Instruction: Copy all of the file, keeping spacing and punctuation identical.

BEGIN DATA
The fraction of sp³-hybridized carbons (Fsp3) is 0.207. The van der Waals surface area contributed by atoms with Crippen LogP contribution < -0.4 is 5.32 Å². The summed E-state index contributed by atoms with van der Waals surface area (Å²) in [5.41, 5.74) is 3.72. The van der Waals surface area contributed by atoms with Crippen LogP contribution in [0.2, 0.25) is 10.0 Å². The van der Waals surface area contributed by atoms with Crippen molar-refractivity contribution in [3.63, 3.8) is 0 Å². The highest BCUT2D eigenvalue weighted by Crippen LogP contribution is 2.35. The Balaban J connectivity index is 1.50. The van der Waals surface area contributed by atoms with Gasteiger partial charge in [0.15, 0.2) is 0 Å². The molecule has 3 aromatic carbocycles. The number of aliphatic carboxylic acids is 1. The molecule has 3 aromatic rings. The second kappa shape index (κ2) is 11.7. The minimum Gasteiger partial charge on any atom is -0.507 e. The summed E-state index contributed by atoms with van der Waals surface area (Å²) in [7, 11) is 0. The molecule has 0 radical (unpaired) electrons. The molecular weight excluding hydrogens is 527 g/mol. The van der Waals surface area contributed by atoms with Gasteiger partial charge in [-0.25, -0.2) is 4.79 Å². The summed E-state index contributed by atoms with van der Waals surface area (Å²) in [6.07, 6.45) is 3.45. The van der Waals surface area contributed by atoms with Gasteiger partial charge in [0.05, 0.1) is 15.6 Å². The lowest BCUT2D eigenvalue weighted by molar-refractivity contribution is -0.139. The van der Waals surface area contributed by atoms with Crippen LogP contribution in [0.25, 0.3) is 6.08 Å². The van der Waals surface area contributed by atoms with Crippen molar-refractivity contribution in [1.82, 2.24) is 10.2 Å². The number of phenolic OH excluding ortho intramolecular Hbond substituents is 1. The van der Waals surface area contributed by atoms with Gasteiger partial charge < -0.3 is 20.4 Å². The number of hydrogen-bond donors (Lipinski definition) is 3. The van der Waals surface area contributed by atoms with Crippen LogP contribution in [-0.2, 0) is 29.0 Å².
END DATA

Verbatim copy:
The fraction of sp³-hybridized carbons (Fsp3) is 0.207. The van der Waals surface area contributed by atoms with Crippen LogP contribution < -0.4 is 5.32 Å². The summed E-state index contributed by atoms with van der Waals surface area (Å²) in [5.41, 5.74) is 3.72. The van der Waals surface area contributed by atoms with Crippen LogP contribution in [0.2, 0.25) is 10.0 Å². The van der Waals surface area contributed by atoms with Crippen molar-refractivity contribution in [3.63, 3.8) is 0 Å². The highest BCUT2D eigenvalue weighted by Crippen LogP contribution is 2.35. The Balaban J connectivity index is 1.50. The van der Waals surface area contributed by atoms with Gasteiger partial charge in [0.15, 0.2) is 0 Å². The molecule has 3 aromatic carbocycles. The number of aliphatic carboxylic acids is 1. The molecule has 3 aromatic rings. The second kappa shape index (κ2) is 11.7. The minimum Gasteiger partial charge on any atom is -0.507 e. The summed E-state index contributed by atoms with van der Waals surface area (Å²) in [7, 11) is 0. The molecule has 0 radical (unpaired) electrons. The molecular weight excluding hydrogens is 527 g/mol. The van der Waals surface area contributed by atoms with Gasteiger partial charge in [-0.25, -0.2) is 4.79 Å². The summed E-state index contributed by atoms with van der Waals surface area (Å²) in [6.07, 6.45) is 3.45. The van der Waals surface area contributed by atoms with Gasteiger partial charge in [0.05, 0.1) is 15.6 Å². The lowest BCUT2D eigenvalue weighted by molar-refractivity contribution is -0.139. The van der Waals surface area contributed by atoms with Crippen LogP contribution in [0.25, 0.3) is 6.08 Å². The van der Waals surface area contributed by atoms with Crippen molar-refractivity contribution in [1.82, 2.24) is 10.2 Å². The number of phenolic OH excluding ortho intramolecular Hbond substituents is 1. The van der Waals surface area contributed by atoms with Gasteiger partial charge < -0.3 is 20.4 Å². The number of hydrogen-bond donors (Lipinski definition) is 3. The van der Waals surface area contributed by atoms with Crippen LogP contribution in [-0.2, 0) is 29.0 Å².